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Endocrine Abstracts (2024) 99 OC10.2 | DOI: 10.1530/endoabs.99.OC10.2

1Amsterdam UMC, Department of Endocrinology, Amsterdam, Netherlands; 2Amsterdam UMC, Center of Expertise on Gender Dysphoria, Amsterdam, Netherlands; 3St. Jansdal Hospital, Department of Endocrinology, Harderwijk, Netherlands; 4Ghent University Hopsital, Center for Sexology and Gender, Ghent, Belgium; 5Amsterdam UMC, Department of Nephrology, Amsterdam, Netherlands; 6Amsterdam UMC, Department of Clinical Chemistry Endocrinology, Amsterdam, Netherlands

Objective: The aim of the current study is to examine the effects of gender affirming hormone therapy in transgender persons on calcium and phosphate concentrations and their regulatory hormones.

Design: A prospective cohort study

Methods: This study investigated changes in calcium and phosphate concentrations and their regulatory hormones in trans women and trans men during the first year of hormone therapy. Trans women received estradiol and anti-androgens, while trans men received testosterone. Calcium, phosphate, PTH, FGF23 and 1,25diOHD were measured at baseline and after 1 year of hormone therapy. Calcium concentrations were corrected for serum albumin. Correlations between change in gonadal hormones and change in calcium- and phosphate and related hormone concentrations were studied.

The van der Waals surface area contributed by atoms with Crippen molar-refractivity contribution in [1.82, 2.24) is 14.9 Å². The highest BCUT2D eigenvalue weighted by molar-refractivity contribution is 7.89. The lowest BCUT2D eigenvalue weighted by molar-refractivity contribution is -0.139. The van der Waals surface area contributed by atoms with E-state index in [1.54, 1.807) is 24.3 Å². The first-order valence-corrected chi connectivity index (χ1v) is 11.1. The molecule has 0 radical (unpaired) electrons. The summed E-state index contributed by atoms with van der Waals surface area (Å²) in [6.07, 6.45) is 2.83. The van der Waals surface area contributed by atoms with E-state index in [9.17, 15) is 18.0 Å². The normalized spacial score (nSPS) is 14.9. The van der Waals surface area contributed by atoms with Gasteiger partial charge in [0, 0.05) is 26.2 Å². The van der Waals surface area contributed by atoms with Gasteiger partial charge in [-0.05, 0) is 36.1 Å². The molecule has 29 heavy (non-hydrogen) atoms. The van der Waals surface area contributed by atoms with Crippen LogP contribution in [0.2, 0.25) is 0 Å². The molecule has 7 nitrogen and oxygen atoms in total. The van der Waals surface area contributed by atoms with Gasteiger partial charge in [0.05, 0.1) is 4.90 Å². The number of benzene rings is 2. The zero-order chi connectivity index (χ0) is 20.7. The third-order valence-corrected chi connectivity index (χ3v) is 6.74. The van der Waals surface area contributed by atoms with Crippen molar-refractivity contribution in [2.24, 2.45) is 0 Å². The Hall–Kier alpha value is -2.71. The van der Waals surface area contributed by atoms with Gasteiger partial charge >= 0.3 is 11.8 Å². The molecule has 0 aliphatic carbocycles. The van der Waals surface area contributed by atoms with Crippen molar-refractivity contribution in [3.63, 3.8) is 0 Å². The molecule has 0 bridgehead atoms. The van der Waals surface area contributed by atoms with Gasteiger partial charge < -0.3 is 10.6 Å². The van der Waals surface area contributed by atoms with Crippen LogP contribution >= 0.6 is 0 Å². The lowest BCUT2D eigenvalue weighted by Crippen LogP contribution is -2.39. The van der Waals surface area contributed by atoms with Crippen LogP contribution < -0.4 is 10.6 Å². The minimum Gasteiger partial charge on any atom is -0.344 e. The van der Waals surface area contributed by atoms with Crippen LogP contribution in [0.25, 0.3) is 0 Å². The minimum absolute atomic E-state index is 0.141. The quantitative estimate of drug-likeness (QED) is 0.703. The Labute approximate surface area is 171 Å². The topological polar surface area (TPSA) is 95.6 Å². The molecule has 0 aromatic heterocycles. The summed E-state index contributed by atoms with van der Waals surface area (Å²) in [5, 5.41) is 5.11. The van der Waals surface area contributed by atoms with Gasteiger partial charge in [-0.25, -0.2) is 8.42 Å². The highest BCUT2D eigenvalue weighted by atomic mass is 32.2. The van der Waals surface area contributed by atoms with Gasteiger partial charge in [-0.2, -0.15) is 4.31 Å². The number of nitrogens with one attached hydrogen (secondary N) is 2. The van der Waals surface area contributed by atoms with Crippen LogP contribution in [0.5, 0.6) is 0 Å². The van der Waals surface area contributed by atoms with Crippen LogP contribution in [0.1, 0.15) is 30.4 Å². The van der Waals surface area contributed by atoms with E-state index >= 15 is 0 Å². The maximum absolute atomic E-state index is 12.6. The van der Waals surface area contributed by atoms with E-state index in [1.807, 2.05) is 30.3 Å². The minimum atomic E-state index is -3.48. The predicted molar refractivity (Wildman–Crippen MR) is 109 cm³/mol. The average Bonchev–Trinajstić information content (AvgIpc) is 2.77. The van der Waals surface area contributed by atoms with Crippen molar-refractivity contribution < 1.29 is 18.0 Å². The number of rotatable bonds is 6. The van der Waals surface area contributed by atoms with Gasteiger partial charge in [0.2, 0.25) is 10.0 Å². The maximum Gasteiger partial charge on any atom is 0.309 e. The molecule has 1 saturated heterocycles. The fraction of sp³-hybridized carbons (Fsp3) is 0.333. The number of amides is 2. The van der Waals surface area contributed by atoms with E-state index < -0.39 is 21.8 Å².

Results: In 40 trans women [median age 29.1 years, 95% CI 25.7 to 45.4] calcium decreased with 1.7% [95% CI -2.8 to -0.6] and phosphate increased with 6.1% [95% CI 0.9 to 11.3]. PTH decreased with 8.9% [95% CI -17.2 to -0.6], whereas FGF23 and 1,25diOHD did not change in trans woman. In 40 trans man [median age 25.5 years, 95% CI 24.1 to 29.1] calcium increased with 1.2% [95% CI 0.1 to 2.3] and phosphate decreased with 9.7% [95% CI -14.9 to -4.5]. PTH decreased with 10.5% [95% CI -19.5 to -1.5] and FGF23 increased with 31.8% [95% CI 18.2-45.3], while 1,25diOHD concentrations did not change in trans man. In a pooled analysis, 1 SD change in testosterone concentrations [32.7 nmol/l] was related to an increase in calcium of 0.02 mmol/l [95% CI 0.01 to 0.04], a decrease in phosphate concentration of 0.06 mmol/l [95% CI -0.09 to -0.03] an increase of FGF23 concentrations of 18 U/ml [95% CI 6 to 31]. Changes in estradiol or LH concentrations were not related to any of the outcomes.

Conclusions: 1 year of hormone therapy resulted in a decrease in phosphate concentrations in trans men and an increase in trans women. For calcium only a subtle change was observed in an opposite manner as phosphate changes. The increase in testosterone levels correlated with the decrease in phosphate concentrations. Increased phosphate excretion through FGF23 secretion or increased bone formation, may mediate the effects of testosterone.

Volume 99

26th European Congress of Endocrinology

Stockholm, Sweden
11 May 2024 - 14 May 2024

European Society of Endocrinology 

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